Can Leopard Geckos Hurt You?

Sometimes the smallest animals can pack a real punch. Unassuming-looking creatures can have serious bites, sharp claws, rough skin or even be venomous. If you are considering a leopard gecko for a pet you may be wondering if they have any painful surprises up their sleeve you should look out for. Do leopard geckos bite? Could a leopard gecko hurt you? Let’s dive into the truth about these little lizards.

Are Leopard Geckos Dangerous?

No, leopard geckos are not capable of causing people real harm.  Leopard geckos do bite in certain circumstances, however, they are not venomous, and have tiny teeth with weak bite pressure. Whether or not something hurts is very subjective and depends on your pain tolerance.

However leopard geckos really do not have the means to cause injury that would require more than a band-aid, and even that is rare. The only things that have the potential to hurt are teeth and claws. Both of which are very small and unlikely to even make you say “owch”.

Do Leopard Geckos Bite?

Yes, leopard geckos will sometimes bite their owners. Getting bitten is probably one of the biggest fears new owners have. But fortunately for those who are worried, these bites really don’t feel like much. For many owners, the bite is described as “pressure” and some people have even stated that they hardly feel the bite at all.

There are many animals out there that can clamp their mouths down pretty hard, but these geckos are not one of them. Most leopard geckos don’t have enough pressure behind their bite to hurt you and when it does happen, it’s more of a shocking experience than a painful one.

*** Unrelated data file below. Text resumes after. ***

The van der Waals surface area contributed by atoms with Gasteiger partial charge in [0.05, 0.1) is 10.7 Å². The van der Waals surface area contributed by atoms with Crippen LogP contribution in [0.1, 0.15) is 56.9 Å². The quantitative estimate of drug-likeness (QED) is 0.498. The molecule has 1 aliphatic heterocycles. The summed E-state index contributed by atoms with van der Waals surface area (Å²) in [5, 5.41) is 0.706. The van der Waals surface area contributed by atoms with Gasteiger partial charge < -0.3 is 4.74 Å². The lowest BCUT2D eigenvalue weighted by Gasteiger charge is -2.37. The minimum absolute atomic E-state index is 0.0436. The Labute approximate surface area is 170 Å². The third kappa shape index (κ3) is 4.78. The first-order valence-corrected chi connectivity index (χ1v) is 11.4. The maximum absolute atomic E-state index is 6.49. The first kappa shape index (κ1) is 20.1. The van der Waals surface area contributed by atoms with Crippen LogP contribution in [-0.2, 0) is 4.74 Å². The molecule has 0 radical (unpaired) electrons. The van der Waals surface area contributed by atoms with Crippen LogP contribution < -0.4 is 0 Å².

When a Leopard Gecko Might Bite You

Although their bites don’t generally hurt, it’s still best to know when you might expect to get bitten so that you can avoid it happening altogether.

Here are a few examples of some of the times you’re most likely to get bitten:

  • While hand-feeding
  • During a shed
  • During a pregnancy
  • Breaking up a fight between two geckos
  • Dealing with an aggressive gecko
  • When they’re spooked

As you can see, there are quite a few reasons why a leopard gecko might bite you. But if you avoid putting your hand near their mouths (with the exception of hand-feeding them) during any of these situations, then you should be able to avoid getting bitten. And don’t get the wrong impression, most leopard geckos are actually friendly pets!

Sometimes, as with hand feeding, they may simply mistake your finger for food. In the other circumstances listed above, it is mostly due to the mood of the gecko. If they are scared, feel the need to be defensive or are being aggressive, they are more likely to bite.

Unfortunately, there’s not much that can be done about most of these things besides be cautious as leopard geckos are typically a little more irritable during most of the times that I mentioned. But for situations in which they feel spooked, when hand-feeding, or when dealing with two leopard geckos that just don’t seem to get along, then there are solutions.

leopard gecko handling

How to Avoid Getting Bitten By A Leopard Gecko

1. Don’t Spook Them

One of the main ways leopard geckos get spooked is if you reach down from above to pick them up and they don’t see you coming. This can startle them and they will either hide, become extremely stressed out, or bite you.  For leopard geckos that get spooked easily this way, look into getting a tank that opens up from the front.

They’re almost the same as tanks that only allow you to reach in from the top, but because they allow you access to your gecko from the front, it gives your lizard the chance to see your hand before reaching into the tank. Front-opening tanks such as this great one from Exo Terra can really help with this.

2. Don’t Use Your Hands

Another way to avoid getting bitten is to not hand-feed your leopard gecko, or reach in to pick up any insects that may have dropped into the tank. Doing this may confuse your leopard gecko into thinking that your hand is food. To a leopard gecko, your fingers resemble worms and because of that, it’s really easy for them to mistaken your fingers for food.